For more than 17,000 years, the bestiary of the Lascaux cave in southwestern France survived the ravages of history, unseen and undiscovered. Entering it now is like walking into a time capsule, where 12-foot-long bulls and plump yellow horses appear to float across the vaults like religious apparitions. Although the draftsmanship is strikingly Modernist--on exiting the cave in 1940, Pablo Picasso is said to have remarked, "We have invented nothing"--these creations are remnants of the Upper Paleolithic Age, when our hunter-gatherer ancestors acquired the gift of consciousness and a knack for nature drawing.
But despite its robust longevity, Lascaux is surprisingly fragile. Five years ago, after the ill-conceived installation of new climatic equipment, Lascaux suffered a fungal infection that threatened to destroy in a few years what thousands of years had left largely unscathed. The cave's custodians are still struggling to eradicate this scourge, a nasty fungus called Fusarium solani. Access is strictly limited; TIME was allowed to visit the cave because its keepers feel they finally have the outbreak under control. But to keep the fungus in retreat, a team of restorers enters the cave every two weeks--dressed, as everyone who enters now must be, in hooded biohazard suits, booties and face masks--to remove filaments from the walls. "They tell us the cave's condition is stable," says a member of the Scientific Committee of Lascaux Cave, which the French Ministry of Culture set up in 2002 to deal with the problem. "But that's what they say about Ariel Sharon." The sad fact is that visitors to Lascaux today come to look not for wonder, insight or inspiration. They come to look for fluffy tufts of mold.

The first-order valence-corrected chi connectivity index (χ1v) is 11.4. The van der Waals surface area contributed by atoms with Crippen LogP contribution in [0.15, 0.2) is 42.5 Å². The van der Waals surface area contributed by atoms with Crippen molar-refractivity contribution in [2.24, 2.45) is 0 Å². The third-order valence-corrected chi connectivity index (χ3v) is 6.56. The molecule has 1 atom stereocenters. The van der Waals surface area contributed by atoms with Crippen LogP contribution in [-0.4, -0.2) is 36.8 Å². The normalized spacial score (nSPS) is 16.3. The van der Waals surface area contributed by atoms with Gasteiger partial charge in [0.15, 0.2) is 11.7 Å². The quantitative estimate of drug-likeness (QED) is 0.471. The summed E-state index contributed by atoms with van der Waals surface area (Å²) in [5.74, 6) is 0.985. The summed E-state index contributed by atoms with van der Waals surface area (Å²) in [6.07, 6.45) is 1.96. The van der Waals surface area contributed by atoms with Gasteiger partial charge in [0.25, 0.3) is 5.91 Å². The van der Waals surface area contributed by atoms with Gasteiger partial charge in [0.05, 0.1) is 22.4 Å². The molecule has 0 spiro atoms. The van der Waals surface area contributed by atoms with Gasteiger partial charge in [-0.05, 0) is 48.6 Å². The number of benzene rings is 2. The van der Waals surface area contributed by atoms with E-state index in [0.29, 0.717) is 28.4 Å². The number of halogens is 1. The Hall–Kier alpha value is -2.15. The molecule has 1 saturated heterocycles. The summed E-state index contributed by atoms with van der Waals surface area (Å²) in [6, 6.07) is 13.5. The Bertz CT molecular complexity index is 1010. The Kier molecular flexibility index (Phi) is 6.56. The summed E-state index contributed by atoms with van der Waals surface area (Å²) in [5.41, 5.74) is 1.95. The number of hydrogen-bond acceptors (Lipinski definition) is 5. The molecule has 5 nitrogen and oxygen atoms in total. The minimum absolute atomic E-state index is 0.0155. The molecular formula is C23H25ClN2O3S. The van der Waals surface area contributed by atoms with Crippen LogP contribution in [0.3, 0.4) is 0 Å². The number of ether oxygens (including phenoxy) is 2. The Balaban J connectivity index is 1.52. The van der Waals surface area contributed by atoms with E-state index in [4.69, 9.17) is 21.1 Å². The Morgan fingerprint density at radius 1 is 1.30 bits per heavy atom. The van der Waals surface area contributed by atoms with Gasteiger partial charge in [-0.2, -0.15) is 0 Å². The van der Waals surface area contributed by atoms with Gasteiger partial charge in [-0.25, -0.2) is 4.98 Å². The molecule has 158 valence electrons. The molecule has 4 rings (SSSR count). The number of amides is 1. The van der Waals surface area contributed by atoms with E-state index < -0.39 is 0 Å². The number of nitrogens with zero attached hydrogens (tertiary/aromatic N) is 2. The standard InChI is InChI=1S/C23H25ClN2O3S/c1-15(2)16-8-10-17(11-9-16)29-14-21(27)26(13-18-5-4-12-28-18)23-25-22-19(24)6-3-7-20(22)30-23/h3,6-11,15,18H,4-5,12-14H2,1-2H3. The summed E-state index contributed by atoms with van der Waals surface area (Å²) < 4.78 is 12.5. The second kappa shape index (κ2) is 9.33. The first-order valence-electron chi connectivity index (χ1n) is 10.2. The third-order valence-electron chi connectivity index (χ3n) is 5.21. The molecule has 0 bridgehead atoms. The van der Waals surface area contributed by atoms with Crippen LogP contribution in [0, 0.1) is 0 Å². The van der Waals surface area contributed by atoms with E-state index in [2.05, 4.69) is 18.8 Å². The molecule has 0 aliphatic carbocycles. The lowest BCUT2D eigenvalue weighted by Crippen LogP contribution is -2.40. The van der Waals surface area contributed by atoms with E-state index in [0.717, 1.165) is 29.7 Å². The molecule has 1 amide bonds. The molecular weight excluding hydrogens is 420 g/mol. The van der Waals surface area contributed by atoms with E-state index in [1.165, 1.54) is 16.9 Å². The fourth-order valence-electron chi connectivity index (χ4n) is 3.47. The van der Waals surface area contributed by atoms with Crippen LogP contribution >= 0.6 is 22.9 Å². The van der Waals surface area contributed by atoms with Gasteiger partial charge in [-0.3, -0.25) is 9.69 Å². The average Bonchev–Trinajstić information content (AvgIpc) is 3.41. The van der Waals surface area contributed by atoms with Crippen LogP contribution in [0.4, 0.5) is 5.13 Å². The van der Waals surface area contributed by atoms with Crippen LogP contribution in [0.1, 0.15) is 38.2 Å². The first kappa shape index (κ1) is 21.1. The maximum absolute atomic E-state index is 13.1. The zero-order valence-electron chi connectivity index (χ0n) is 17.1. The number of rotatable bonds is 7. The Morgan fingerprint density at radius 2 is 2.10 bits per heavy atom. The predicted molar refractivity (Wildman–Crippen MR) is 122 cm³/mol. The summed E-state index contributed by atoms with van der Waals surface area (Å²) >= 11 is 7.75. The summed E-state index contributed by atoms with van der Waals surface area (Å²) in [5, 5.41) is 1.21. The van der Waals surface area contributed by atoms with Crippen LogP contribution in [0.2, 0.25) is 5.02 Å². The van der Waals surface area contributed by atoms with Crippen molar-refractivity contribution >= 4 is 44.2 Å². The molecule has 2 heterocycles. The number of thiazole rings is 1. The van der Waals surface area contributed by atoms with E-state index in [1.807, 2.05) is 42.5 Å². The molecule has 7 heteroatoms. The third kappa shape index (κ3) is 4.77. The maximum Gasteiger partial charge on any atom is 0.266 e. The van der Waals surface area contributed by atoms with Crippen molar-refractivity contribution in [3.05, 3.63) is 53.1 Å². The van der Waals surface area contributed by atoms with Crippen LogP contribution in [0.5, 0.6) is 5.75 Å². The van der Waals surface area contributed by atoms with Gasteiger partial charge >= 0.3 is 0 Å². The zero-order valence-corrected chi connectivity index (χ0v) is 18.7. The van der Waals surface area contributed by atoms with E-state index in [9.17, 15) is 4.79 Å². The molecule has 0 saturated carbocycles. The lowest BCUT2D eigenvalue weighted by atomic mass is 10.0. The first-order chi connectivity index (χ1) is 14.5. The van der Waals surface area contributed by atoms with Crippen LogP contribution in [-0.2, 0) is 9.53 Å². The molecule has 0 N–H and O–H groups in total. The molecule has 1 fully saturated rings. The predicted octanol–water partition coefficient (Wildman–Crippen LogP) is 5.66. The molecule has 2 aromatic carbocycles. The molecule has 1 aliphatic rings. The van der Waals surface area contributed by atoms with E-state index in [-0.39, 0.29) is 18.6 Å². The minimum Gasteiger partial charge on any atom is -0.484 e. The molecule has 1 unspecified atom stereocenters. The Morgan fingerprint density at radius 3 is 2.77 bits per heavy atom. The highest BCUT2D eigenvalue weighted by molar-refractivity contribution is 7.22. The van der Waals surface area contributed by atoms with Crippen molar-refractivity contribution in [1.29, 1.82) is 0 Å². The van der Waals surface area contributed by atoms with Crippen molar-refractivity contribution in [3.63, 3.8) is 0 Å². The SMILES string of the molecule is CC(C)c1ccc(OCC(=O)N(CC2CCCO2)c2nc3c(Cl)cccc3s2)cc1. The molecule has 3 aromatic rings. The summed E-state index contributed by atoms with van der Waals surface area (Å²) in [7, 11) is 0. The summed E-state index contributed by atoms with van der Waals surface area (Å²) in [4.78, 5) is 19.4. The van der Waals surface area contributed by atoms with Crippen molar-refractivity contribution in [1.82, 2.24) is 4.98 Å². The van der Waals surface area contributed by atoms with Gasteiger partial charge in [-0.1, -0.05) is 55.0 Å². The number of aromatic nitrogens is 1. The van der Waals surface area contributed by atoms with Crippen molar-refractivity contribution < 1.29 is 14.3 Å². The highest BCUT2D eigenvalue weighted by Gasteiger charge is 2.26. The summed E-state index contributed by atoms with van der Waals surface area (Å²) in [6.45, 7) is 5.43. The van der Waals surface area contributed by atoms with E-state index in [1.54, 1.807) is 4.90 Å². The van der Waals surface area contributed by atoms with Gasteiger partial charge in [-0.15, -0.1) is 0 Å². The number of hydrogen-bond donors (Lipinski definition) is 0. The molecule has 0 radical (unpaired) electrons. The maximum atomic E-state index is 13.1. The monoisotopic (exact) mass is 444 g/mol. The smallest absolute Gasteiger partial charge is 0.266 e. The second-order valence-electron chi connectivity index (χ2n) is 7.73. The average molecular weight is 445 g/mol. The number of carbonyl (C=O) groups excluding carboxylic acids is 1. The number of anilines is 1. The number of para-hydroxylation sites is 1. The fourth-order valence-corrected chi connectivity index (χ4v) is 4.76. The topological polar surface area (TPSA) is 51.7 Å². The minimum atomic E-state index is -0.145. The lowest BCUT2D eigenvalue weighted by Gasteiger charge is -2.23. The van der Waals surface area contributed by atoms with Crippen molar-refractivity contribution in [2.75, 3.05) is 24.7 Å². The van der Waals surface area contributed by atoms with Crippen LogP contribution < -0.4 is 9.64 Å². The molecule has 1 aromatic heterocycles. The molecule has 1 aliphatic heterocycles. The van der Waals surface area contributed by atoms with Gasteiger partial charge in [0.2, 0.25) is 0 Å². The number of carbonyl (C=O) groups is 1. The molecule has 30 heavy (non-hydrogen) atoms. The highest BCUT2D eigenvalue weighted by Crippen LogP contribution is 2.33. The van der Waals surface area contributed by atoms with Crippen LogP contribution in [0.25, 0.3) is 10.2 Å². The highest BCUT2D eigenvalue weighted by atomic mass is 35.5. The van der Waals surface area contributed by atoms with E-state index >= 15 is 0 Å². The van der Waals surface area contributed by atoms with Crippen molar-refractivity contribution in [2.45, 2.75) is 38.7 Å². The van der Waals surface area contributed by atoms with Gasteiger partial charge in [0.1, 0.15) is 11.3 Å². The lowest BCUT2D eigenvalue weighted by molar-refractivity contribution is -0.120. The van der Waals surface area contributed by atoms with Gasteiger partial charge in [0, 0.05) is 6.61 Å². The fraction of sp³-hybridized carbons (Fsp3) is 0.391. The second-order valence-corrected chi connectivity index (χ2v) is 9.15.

This is a story about three kinds of culture: the cultural heritage of Lascaux's art, the stubborn mold that threatens it and the arcane and insular culture of French bureaucracy that diffuses responsibility for what went wrong. But it begins and ends with the beauty and mystery of the Lascaux cave. "It's so spectacular that it boggles the mind," says Jean Clottes, one of the world's foremost experts on cave paintings. "When I first saw it, I cried."
Art restorer Rosalie Godin was overwhelmed for a very different reason when she was urgently called to Lascaux in August 2001 by France's Research Laboratory for Historical Monuments (LRMH). "It was as if it had snowed in the cave. Everything was covered in white," she says. Two of the cave's caretakers, Bruno Desplat and Sandrine van Solinge, had raised the alarm when they discovered that white filaments, first spotted in isolated parts of the cave months before, had spread over much of the interior in a matter of days. Desplat, who lives next to Lascaux and has devoted more than 15 years to its care, says that when he saw the luxuriant bloom, he became physically ill.